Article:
Job of a Registered Nurse

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Registered nurses are one of the most versatile and rewarding roles in the nursing industry and the demand for them is growing rapidly. Working as an RN can be very satisfying and it is also an excellent stepping stone if you decide you want to advance in your nursing career in the future.

Registered Nurse Job Description

Students with their mentor on the labour wardRegistered nurses are team players. They typically work together with a larger medical in all areas of health care including intensive care, operating rooms, clinics, doctors’ offices and ambulatory care.  The exact duties an RN performs depend heavily on where the place of work. For example, those who work in hospitals are more likely to be in fast-paced situations with long, irregular hours whereas an RN in a doctor’s office is more likely to work regular hours in a typical 40-hour week.

While the primary focus is on patient care RNs also serve in a supervisory role to licensed practical nurses (LPNs) and nursing assistants.

Here are some of the job functions you will do daily in your role as a registered nurse.

-Assessing patient symptoms

-Recording patient symptoms

-Dressing wounds and incisions

-Helping doctors during examinations and surgeries

-Reviewing patient treatment plans and measuring their progress

-Teaching patients the basics of self-care and healthy habits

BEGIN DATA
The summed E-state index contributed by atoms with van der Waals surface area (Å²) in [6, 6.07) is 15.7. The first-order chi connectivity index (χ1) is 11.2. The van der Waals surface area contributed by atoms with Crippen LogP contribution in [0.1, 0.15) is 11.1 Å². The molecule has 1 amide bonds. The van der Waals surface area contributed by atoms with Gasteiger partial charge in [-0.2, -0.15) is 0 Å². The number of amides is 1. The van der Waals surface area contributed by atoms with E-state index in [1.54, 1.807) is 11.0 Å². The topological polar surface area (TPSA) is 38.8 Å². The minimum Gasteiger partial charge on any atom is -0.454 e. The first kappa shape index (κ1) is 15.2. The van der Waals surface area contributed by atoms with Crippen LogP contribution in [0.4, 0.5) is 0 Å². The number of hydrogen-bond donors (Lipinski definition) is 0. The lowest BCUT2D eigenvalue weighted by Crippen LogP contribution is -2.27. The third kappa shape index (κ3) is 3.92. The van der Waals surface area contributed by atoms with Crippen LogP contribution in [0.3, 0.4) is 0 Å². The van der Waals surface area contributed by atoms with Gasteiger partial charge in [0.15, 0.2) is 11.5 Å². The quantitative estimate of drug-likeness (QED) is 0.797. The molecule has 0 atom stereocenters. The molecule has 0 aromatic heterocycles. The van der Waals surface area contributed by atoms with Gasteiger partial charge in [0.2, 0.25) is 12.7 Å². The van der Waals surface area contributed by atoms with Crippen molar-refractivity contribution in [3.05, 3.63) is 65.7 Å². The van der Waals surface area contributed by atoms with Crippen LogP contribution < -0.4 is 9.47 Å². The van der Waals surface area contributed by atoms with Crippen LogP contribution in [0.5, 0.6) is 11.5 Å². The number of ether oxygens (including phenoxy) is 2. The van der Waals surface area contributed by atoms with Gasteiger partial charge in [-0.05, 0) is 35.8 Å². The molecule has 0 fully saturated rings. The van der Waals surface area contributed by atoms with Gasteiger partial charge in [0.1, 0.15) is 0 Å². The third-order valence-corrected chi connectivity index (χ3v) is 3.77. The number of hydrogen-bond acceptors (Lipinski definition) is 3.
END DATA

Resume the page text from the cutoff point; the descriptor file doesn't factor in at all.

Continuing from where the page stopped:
-Acting as supervisor to some nurse categories

-Lab work

With a wide range of responsibilities and duties, you need to be a special kind of person to become a registered nurse.

Education & Certification Requirements

Proper training in an accredited course is the key to becoming a registered nurse. Aspiring RNs can choose between a Bachelor’s of science in nursing degree, a nursing diploma or an associate degree in nursing.

An associate’s degree in nursing can get you on the job faster than other degree programs. With an associate’s degree, graduates can apply for entry-level jobs and jump into the fray right away. The nursing diploma is offered by hospitals, usually in association with a community college. They train students to offer nursing care in hospitals and inpatient environments.

The traditional BSN course takes four years to complete and gives nurses the opportunity to work in a larger variety of settings, including critical care.

RNs with an associate’s degree or diploma can progress in their profession by taking the 2 to 3 year RN-to-BSN path. The schedules of these courses tend to be more flexible. In addition they also offer credit for work experience as they are primarily designed for working nurses.

Getting ready to observe a delivery at Morogoro Hospital, TanzaniaAfter obtaining your RN degree, you must pass the National Council Licensure Examination (NCLEX-RN) before you can start practicing.

RN career paths

There are several career paths that you can choose to follow after graduating from registered nursing school and getting certified. Some of these include:

-Hospitals

-Nursing homes

-Physician’s office

-Home health care services

-Military nursing

-Travel nursing

Different career paths offer a different set of perks and bonuses. For instance perks of joining the military as an RN include reimbursement of tuition, specialized training and the opportunity to travel the world.

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